Lawrence Stanislawski

U.S. Geological Survey

Lawrence Stanislawski is a cartographic research scientist for the Center of Excellence for Geospatial Information Science within the National Geospatial Program of the United States Geological Survey. He studied surveying and forest resource conservation at the Univesity of Florida, and he currently lives in Rolla Missouri. His research interests involve generalization, multiscale representation, geospatial data accuracy, and high performance computing.

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Barbara P. Buttenfield

Professor
Geography Department, University of Colorado-Boulder

Barbara P. Buttenfield is Professor of Geography at the University of Colorado in Boulder. She is Director of the Meridian Lab, a small research facility focusing on visualization and modeling of geographic information and technology. She is a Research Faculty Affiliate with U.S.Geological Survey Center for Excellence in Geospatial Sciences (USGS-CEGIS); a Faculty Affiliate for the Rocky Mountain Census Research Data Center; and she leads the Data Harmonization project for the CU Grand Challenge “Earth Lab” initiative. She publishes research on cartographic generalization, multi-scale geospatial database design, terrain analysis, spatial data integration, and managing uncertainty in environmental models. She is a Past President of the Cartography and Geographic Information Society (CaGIS), a Fellow of the American Congress on Surveying and Mapping (ACSM) and a Fellow of the University Consortium for Geographic Information Science (UCGIS). In 2001, she was named National GIS Educator of the Year by UCGIS, in the inaugural year of the award.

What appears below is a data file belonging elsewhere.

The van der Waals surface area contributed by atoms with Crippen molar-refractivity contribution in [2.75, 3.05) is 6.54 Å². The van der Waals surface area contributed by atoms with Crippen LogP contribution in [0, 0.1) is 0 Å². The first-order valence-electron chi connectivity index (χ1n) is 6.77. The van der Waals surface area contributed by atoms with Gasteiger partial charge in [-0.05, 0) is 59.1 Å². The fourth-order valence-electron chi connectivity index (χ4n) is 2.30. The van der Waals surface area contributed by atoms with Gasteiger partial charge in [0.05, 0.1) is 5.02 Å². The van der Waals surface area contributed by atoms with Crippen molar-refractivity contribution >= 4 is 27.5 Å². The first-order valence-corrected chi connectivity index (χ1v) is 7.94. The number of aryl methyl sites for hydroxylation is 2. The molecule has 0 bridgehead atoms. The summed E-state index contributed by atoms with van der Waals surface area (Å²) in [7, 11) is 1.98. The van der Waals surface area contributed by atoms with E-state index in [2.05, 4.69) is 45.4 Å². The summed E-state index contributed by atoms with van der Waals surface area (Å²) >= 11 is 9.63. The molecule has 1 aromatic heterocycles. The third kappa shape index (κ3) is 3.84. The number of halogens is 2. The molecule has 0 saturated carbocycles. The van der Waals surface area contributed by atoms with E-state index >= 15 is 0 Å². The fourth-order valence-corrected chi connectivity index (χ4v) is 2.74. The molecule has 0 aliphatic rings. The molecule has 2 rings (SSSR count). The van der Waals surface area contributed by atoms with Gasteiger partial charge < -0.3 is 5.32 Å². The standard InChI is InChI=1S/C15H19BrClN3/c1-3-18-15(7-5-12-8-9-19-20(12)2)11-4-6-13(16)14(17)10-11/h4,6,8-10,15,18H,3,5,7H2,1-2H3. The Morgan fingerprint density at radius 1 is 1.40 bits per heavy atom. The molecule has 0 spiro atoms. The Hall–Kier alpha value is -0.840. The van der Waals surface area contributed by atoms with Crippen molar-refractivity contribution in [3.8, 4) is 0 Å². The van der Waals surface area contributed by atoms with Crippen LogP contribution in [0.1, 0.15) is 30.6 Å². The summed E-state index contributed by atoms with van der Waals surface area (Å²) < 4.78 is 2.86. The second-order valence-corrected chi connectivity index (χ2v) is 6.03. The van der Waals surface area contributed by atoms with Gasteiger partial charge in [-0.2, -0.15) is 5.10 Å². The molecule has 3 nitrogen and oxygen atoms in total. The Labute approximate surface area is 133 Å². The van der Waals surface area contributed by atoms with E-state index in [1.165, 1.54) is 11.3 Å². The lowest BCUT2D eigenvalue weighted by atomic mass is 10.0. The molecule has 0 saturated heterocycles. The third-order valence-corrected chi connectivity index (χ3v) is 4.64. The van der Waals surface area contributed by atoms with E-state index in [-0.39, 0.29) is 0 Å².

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Yan Liu

Techical Coordinator
Cyberinfrastructure and Geospatial Information Laboratory, University of Illinois at Champaigne-Urbana

Yan Liu is the technical coordinator of the CyberInfrastructure and Geospatial Information Laboratory (CIGI) at the
University of Illinois, Urbana-Champaign.

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Jeff Wendel

Computer Scientist
US Geological Survey

Jeff Wendel is a computer scientist with the Center of Excellence for Geospatial Information Science within the National Geospatial Program of the United States Geological Survey. He designs, implements, and administers High Performance Computing clusters and extends Open Source code to run in parallel with the Message Passing Interface (MPI).

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Paulo Raposo

Assistant Professor of Geography
The University of Tennessee, Knoxville

Dr. Raposo is a cartographer, and an Assistant Professor in Geographic Information Science in the Department of Geography at The University of Tennessee, Knoxville. He received his PhD in Geography, with a specialization in cartography, from Penn State University. His interests are in cartographic design, multiple representation and generalization, geometry, and raster surfaces.